During this time of my life I spent quite a lot of time with a new game I had become entranced with: Dungeons and Dragons. It involved sitting about with a group of friends, rolling dice, and imagining ourselves lost in a world of heros, dragons, elves, and orcs, role-playing long scenarios dreamt up by a “dungeon master”, who would run the players through a fantasy world of magic and intrigue. With my love of fantasy literature and writing I used the opportunity to write a number of book-length dungeon master games (which sadly I threw away upon graduation, losing the chance to make a lot of money!) that soon became very popular in the dormitories and later throughout the west coast universities. People came from as far away as Washington state and California to play in my games. I saw a possibility in creating more than a novel here… attempting to create a world of the imagination that could be experienced by players, replete with both traditional heroic fantasy themes and further, a concentration on real human themes like love, death, friendship, hate, deception, sex, even religion and philosophy. I was so involved with the game that I would play for three days straight sometimes, forgetting to eat and to go take bath. Some games were so emotionally involved that players would rear back in horror or jump for joy. One scene in particular, within a darkened room in which cadavers lay under a frosted glass floor, left all of us so spooked that we decided to stop the game and go to bed, our hairs still standing on end.

Dave the Bear would, of course, come barging in on these lounge room games and hassle us for our kiddie pursuits and out-of-touch-with-reality hobby. He’d sit on the arm of one of the lounge chairs and peer over our shoulders, guffawing at the crude pictures and odd-shaped dice. “What I see here,” he once jeered, “is a bunch of long-haired fags wanking out together ’cause they can’t fucking figure out the buttons of those dames out there.” (seemingly oblivious to the fact that three women were sitting right there playing the game) “Jeez, get a life!”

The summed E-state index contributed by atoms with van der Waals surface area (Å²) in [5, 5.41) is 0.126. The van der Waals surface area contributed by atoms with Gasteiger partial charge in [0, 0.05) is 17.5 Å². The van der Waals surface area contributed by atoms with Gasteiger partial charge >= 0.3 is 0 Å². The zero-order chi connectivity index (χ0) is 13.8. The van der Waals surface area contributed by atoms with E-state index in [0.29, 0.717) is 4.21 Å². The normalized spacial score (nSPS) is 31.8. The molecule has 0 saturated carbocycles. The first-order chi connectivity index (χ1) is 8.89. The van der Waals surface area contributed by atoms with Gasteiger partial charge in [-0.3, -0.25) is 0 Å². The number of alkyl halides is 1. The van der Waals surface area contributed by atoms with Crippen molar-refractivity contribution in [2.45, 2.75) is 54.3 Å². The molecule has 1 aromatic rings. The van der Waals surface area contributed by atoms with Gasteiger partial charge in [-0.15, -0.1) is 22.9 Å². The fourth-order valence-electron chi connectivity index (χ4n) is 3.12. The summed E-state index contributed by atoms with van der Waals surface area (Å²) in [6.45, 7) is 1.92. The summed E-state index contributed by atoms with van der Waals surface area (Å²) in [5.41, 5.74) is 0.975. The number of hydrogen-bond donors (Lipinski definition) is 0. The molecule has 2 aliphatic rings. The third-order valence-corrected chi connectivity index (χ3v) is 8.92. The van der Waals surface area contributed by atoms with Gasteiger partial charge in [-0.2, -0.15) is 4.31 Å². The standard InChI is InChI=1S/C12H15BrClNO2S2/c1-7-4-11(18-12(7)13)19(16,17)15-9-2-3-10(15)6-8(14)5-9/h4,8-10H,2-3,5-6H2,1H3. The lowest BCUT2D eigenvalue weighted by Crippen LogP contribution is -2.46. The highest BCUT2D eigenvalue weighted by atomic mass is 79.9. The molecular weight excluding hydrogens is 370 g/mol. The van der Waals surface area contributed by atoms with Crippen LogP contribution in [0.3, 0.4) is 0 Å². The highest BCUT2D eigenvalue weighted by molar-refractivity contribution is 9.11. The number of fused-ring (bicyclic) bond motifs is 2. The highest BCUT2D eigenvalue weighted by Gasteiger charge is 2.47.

I couldn’t imagine someone I would less want to spend any time with.

But one evening one of the players invited him to play a game with us. Dave joined us, somewhat bashful at first, but soon getting right into the excitement once he figured out how the game was played. Within two weeks he had bought his own set of dice, had built up his own proud character, and sat with us at the cafeteria tables discussing strategy and plans for upcoming campaigns. He talked with me about the philosophy I was trying to infuse into the games, focusing less on fighting and war, and more on building up relationships between characters and people within the stories. Somehow these discussions turned from the game itself and began addressing both of points of view out in the real world. The boorish man who terrorized the dormitory halls transformed, in my mind, into this compassionate thinker who, in spite of all the noise he made, honestly cared about the people around him and even vehemently opposed the vast military spending that Reagan upheld. One evening Dave and I sat in the student center (yes, that place where the food fights took place in Animal House), doing our English literature homework together, when he sat back, rubbing his, eyes and began, out of the blue, discussing the dilemma of Macbeth. i couldn’t believe my ears. I had assumed so much, not knowing the first thing about the depths of such a man.

We became close friends. He even invited me to his home in Washington for Thanksgiving one rainy autumn day, something I was deeply thankful for, since I had no place to go home to (Japan was always too far away and expensive to get to) and would spend most Thanksgiving holidays during my college years alone in the deserted dorms, tossing playing cards at the walls. Dave grew into a caring, responsible ally to whom I could open my heart and, even though we often disagreed about politics and religion, splay my feelings about what was happening in the world. Dave helped me grow as a person and to see America from under its wings, in a way that no amount of perusing news articles abroad could ever hope to in revealing the inner workings of the country.